This summer in Panama I got the chance to enjoy a marvelous dinner at El Trapiche a Panamanian cuisine restaurant very popular among tourist and locals as well, which is always a good sign.
There I ate a classic menu with fried everything…and a corvina ceviche. Everything was delicious as expected. But lately is fashion in Panama to eat “ceviche gourmet”, which is like an elevated version of this classic, so I tried too.
There are many variations, but the common base is ceviche, mayo and herbs. From that point on you will be amaze with the flavors and combinations available.
The first ceviche follows the simple recipe for ceviches in Panama, and just a few ingredients are needed: fish or seafood, lemon juice, onion and cilantro. Garlic and chili peppers are actually optional, but very advisable.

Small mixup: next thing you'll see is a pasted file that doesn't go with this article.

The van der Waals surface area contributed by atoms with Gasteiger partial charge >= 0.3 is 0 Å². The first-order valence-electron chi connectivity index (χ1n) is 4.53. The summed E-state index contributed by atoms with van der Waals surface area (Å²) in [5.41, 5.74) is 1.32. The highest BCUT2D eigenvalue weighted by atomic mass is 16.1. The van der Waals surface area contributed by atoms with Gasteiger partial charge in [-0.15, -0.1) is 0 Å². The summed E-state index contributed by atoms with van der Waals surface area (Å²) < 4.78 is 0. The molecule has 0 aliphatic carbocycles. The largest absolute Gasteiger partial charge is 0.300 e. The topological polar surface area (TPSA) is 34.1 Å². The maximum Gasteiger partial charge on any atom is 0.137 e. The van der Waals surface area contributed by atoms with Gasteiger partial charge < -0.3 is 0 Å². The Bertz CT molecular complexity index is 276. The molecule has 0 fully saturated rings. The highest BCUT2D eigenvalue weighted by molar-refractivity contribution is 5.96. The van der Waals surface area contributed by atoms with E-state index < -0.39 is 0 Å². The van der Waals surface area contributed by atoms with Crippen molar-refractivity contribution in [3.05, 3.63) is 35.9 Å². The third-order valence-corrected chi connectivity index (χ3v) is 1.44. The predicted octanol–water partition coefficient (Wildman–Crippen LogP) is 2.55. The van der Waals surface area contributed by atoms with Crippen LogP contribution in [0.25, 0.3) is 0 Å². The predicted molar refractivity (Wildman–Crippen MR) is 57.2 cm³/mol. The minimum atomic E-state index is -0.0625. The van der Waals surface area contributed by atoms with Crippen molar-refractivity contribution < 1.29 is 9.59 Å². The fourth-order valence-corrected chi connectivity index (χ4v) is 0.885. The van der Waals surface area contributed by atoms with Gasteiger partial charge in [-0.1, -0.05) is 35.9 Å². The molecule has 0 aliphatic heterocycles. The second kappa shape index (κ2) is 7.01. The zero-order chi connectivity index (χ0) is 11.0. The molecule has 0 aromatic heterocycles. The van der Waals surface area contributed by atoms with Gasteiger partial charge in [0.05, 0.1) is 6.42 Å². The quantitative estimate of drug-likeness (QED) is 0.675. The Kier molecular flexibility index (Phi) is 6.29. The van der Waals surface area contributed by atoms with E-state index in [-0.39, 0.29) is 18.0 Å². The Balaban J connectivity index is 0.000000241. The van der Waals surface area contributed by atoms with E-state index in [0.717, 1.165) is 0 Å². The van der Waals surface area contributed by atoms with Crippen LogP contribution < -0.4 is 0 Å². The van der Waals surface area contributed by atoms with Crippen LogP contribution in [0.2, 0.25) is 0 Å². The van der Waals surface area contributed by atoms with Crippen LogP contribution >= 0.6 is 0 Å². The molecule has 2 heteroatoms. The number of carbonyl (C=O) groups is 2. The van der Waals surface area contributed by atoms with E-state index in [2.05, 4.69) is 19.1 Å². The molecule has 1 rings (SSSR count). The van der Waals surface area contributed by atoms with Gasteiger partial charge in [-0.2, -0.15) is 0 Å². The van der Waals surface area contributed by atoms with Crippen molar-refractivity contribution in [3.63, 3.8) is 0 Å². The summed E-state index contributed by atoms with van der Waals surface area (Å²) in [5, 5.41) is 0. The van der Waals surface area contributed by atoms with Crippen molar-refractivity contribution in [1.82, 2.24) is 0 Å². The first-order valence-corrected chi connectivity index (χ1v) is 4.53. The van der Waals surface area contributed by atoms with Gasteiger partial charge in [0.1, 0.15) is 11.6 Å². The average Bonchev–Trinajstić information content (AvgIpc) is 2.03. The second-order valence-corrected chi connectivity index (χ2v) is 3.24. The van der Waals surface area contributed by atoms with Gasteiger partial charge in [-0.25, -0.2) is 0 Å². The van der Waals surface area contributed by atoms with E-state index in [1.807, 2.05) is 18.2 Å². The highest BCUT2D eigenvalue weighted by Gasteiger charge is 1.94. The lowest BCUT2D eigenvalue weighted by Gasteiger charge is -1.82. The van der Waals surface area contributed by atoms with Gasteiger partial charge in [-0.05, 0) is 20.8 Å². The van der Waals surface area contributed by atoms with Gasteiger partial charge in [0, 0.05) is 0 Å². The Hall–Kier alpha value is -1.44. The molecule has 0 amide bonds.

Ceviche First way
- 400 g cooked octopus, chopped
- 1 small red onion, chopped
- Juice of 3 lemons
- 2-3 tablespoons finely chopped cilantro
- Salt to taste
- Chilli pepper chopped (optional)
- Minced garlic (optional)
Clean and remove the suckers from the arms of the octopus. Cut into small squares and put it in a bowl, pour the lemon juice, salt, onion, cilantro (chili pepper and garlic).
Mix and cover with a plastic wrap, put it in the fridge until serving. The octopus is already cooked, so no need to wait long before eat it, but a few hours in the fridge will help intensify the flavors.
- 1 cup octopus ceviche (approx.)
- 1/2 cup Mayonnaise
- 2 tablespoons crème fraîche or Greek yogurt
- A handful of dried cranberries
- A handful of chopped walnuts
- Half chopped apple
- A pinch of sugar
- Chives for decoration
Drain the marinade from the ceviche. Mix all the ingredients in a bowl and add sugar to correct the acidity or a bit of the marinade if it’s too bland. Don’t add too many extra ingredients because we don’t want to overpower the taste of the ceviche.
Both Ceviches are served in a cup with saltine or soda crackers and a cold beer.